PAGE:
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Padre Steve’s 2013 Down and Dirty Primer on the Muddle East

Free Syrian Army soldiers in Idlib

“When you are up to your arse in alligators it is hard to remember that your mission is to drain the swamp.” Old British Colonial Saying

Note: This is an update to my 2011 Primer on the Muddle East

During the dark days of World War Two when Field Marshal Erwin Rommel was making fools of a series of British commanders in North Africa people including senior British military and government leaders sometimes referred to the theater of operations as “the Muddle East.” Some things never seem to change. The Muddle East today is quite frankly speaking in a real muddled state if there ever was one with world leaders and regional leaders muddling about as if they were the New York Mets.

A large part of the muddle goes back to the fall of the Ottoman Empire at the close of the First World War when the victorious Allied Powers redrew the map of the Middle East and made alliances with various local tribal sheiks who many times were crowned king over other tribes who didn’t necessarily want them as king. This along with heavy handed European military actions such as the British using poison gas dropped from aircraft in Iraq and a real lack of effort to better the lives of the newly “liberated” peoples of the region was just the start. Add to the cesspool a bunch of oil presided over by major oil companies, the anti-colonial movements that flourished in the years after World War Two when the French, British and Italians had to divest themselves of their Middle Eastern holdings. The French had to fight a real war in Algeria but finally withdrew leaving Algeria’s new rulers to goof up the country and oppress their people for decades to come.  In the coming years many of these newly independent nations found that life still sucked so in a number of countries military officers overthrew the despised monarchs promising reforms but oppressing their people while blaming all their problems on the Israelis.  They got their asses kicked by the Israelis in a series of wars which did a number of things that made the Middle East Muddle even worse.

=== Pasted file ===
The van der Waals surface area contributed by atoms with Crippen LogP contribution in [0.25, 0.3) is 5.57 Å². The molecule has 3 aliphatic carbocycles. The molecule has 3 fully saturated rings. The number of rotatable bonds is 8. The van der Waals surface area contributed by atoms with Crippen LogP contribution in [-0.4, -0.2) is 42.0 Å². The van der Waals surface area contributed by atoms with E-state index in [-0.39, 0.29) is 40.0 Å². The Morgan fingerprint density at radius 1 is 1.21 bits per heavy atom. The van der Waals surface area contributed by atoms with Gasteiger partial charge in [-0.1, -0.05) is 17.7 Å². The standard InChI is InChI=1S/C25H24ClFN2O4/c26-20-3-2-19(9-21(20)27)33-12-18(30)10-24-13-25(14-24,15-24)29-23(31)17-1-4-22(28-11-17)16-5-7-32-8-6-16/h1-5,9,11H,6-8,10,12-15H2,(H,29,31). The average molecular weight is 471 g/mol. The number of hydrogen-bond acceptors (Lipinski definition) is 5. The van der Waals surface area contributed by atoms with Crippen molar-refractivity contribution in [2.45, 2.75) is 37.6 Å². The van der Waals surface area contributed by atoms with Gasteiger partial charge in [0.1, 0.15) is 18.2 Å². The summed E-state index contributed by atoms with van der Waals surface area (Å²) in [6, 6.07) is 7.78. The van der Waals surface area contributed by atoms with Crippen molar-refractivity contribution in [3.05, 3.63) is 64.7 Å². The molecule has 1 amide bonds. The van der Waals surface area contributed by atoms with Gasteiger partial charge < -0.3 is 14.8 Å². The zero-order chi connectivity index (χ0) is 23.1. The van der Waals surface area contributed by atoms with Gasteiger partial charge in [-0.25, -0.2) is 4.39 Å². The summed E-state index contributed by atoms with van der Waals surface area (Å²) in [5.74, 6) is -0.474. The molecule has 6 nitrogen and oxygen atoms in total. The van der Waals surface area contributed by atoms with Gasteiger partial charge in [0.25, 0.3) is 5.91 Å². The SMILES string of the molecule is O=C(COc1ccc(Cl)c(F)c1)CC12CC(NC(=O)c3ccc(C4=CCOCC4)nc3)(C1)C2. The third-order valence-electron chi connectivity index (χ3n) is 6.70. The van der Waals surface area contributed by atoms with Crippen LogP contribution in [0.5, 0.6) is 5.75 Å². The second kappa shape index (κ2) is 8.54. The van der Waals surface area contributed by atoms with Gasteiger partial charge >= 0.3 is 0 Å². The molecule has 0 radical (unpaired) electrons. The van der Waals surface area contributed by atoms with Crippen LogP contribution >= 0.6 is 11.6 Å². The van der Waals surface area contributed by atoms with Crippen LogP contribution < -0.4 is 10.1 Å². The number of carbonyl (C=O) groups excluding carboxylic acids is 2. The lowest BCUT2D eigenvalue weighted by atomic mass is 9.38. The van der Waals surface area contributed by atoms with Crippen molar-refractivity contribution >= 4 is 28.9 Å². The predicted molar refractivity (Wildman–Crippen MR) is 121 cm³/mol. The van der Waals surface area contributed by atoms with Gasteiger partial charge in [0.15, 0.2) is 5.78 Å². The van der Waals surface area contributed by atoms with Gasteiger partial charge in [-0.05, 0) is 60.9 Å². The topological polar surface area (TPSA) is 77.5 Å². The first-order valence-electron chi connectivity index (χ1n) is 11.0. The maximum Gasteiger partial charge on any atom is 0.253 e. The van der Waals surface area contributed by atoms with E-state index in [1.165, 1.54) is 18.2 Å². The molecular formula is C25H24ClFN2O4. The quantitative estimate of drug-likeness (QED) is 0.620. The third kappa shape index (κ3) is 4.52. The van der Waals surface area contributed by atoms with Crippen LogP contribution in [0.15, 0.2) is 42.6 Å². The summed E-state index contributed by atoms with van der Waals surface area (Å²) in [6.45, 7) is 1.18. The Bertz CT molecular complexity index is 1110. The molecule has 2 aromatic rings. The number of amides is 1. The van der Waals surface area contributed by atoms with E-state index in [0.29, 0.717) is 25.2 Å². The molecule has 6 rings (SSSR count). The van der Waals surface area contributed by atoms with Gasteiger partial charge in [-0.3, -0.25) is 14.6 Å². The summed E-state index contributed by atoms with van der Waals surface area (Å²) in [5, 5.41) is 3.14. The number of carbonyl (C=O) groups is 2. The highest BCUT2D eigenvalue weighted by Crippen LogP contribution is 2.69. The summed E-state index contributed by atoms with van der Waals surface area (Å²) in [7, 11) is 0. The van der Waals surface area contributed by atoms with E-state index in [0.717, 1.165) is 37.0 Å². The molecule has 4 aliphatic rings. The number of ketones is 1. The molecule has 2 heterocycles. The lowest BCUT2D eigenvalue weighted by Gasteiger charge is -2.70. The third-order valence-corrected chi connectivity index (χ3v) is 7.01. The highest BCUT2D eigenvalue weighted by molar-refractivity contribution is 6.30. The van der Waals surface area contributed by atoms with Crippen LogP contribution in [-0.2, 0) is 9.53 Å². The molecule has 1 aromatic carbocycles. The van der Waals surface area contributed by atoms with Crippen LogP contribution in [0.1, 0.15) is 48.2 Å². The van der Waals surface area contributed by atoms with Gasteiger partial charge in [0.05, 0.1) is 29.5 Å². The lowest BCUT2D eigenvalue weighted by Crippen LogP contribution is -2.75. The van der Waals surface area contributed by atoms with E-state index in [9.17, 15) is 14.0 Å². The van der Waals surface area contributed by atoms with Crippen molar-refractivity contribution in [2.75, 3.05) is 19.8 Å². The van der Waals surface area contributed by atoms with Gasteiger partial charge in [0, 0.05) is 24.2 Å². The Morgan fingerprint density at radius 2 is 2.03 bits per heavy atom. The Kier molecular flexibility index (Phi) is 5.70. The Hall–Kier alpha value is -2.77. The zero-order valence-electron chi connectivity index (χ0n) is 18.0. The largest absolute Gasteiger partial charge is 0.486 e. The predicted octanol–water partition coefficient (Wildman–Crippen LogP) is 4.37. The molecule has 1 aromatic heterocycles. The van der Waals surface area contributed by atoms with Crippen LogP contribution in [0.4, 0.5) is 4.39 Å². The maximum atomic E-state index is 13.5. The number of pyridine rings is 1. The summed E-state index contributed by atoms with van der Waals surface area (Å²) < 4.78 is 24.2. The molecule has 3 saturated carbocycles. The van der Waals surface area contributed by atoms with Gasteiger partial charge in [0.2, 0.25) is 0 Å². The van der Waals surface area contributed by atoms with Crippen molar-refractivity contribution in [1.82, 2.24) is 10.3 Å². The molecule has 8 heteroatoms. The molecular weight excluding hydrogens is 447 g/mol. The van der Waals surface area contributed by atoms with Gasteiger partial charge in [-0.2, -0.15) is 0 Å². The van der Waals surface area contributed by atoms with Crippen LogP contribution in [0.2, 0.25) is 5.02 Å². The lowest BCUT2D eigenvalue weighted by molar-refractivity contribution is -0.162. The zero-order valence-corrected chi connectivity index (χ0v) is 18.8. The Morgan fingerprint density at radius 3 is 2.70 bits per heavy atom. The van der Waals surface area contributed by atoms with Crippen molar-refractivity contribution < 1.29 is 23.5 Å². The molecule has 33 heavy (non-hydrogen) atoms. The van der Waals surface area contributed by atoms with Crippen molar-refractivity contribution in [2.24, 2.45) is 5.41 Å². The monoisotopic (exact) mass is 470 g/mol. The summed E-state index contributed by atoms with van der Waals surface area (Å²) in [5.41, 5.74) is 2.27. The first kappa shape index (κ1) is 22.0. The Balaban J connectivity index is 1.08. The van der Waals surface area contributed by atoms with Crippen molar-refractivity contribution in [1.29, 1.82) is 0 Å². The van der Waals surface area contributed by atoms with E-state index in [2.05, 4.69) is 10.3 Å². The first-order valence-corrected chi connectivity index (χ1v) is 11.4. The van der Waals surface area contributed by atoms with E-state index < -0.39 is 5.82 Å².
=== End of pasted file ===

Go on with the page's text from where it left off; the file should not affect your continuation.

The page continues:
First it ensured that Palestinian Arabs ended up under Israeli rule and were used with great aplomb by the Middle Eastern despots to prop up support for their regimes while doing nothing to help the Palestinians other than to put them in camps in Lebanon.  Even when the Egyptians made a peace deal with Israel most of the Arab World ostracized them.  Then in 1979 the Shah of Iran was sent packing by a bunch of Mullahs and in 1981 Saddam Hussein’s Iraq attacked Iran in one of the bloodier wars of the late 20th Century which finally ended in 1988. Of course the United States was pissed at the Mullahs so Saddam became our favorite Arab despot for a while.  Add to the mix the Soviet Union and the United States arming their favorite Arab dictators who were given carte blanche to continue oppressing their people so long as it didn’t interfere with their support of either party or the oil supply. Finally the Soviets went Tango Uniform in 1989 not long after being forced out of Afghanistan by the U.S. supplied, Pakistani supported and Saudi Arabian fundamentalist financed Mujahideen.